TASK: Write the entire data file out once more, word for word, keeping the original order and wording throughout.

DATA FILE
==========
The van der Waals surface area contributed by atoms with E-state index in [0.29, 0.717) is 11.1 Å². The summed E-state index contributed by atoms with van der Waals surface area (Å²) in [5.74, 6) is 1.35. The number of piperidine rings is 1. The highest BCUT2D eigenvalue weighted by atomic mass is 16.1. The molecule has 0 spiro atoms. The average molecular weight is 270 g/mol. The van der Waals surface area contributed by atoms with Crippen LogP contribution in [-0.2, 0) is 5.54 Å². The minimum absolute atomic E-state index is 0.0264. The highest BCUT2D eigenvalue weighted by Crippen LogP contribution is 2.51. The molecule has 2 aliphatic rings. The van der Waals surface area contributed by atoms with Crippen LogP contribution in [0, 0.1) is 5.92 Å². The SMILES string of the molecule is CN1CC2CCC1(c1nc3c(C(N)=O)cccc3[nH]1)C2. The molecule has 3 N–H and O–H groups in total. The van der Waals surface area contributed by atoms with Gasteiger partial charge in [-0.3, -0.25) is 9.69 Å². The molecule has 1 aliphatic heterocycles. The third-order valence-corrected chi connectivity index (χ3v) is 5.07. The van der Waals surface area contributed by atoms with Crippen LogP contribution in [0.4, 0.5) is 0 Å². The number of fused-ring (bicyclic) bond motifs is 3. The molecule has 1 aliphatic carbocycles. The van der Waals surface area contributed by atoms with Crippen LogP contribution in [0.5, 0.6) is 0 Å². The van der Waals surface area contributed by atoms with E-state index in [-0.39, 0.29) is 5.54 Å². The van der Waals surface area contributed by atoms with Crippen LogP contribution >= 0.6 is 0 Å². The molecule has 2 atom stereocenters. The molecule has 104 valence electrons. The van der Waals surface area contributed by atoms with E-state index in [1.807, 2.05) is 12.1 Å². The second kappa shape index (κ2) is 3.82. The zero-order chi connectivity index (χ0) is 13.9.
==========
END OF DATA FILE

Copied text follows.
The van der Waals surface area contributed by atoms with E-state index in [0.29, 0.717) is 11.1 Å². The summed E-state index contributed by atoms with van der Waals surface area (Å²) in [5.74, 6) is 1.35. The number of piperidine rings is 1. The highest BCUT2D eigenvalue weighted by atomic mass is 16.1. The molecule has 0 spiro atoms. The average molecular weight is 270 g/mol. The van der Waals surface area contributed by atoms with Crippen LogP contribution in [-0.2, 0) is 5.54 Å². The minimum absolute atomic E-state index is 0.0264. The highest BCUT2D eigenvalue weighted by Crippen LogP contribution is 2.51. The molecule has 2 aliphatic rings. The van der Waals surface area contributed by atoms with Crippen LogP contribution in [0, 0.1) is 5.92 Å². The SMILES string of the molecule is CN1CC2CCC1(c1nc3c(C(N)=O)cccc3[nH]1)C2. The molecule has 3 N–H and O–H groups in total. The van der Waals surface area contributed by atoms with Gasteiger partial charge in [-0.3, -0.25) is 9.69 Å². The molecule has 1 aliphatic heterocycles. The third-order valence-corrected chi connectivity index (χ3v) is 5.07. The van der Waals surface area contributed by atoms with Crippen LogP contribution in [0.4, 0.5) is 0 Å². The number of fused-ring (bicyclic) bond motifs is 3. The molecule has 1 aliphatic carbocycles. The van der Waals surface area contributed by atoms with Crippen LogP contribution in [0.5, 0.6) is 0 Å². The van der Waals surface area contributed by atoms with E-state index in [-0.39, 0.29) is 5.54 Å². The van der Waals surface area contributed by atoms with Crippen LogP contribution >= 0.6 is 0 Å². The molecule has 2 atom stereocenters. The molecule has 104 valence electrons. The van der Waals surface area contributed by atoms with E-state index in [1.807, 2.05) is 12.1 Å². The second kappa shape index (κ2) is 3.82. The zero-order chi connectivity index (χ0) is 13.9.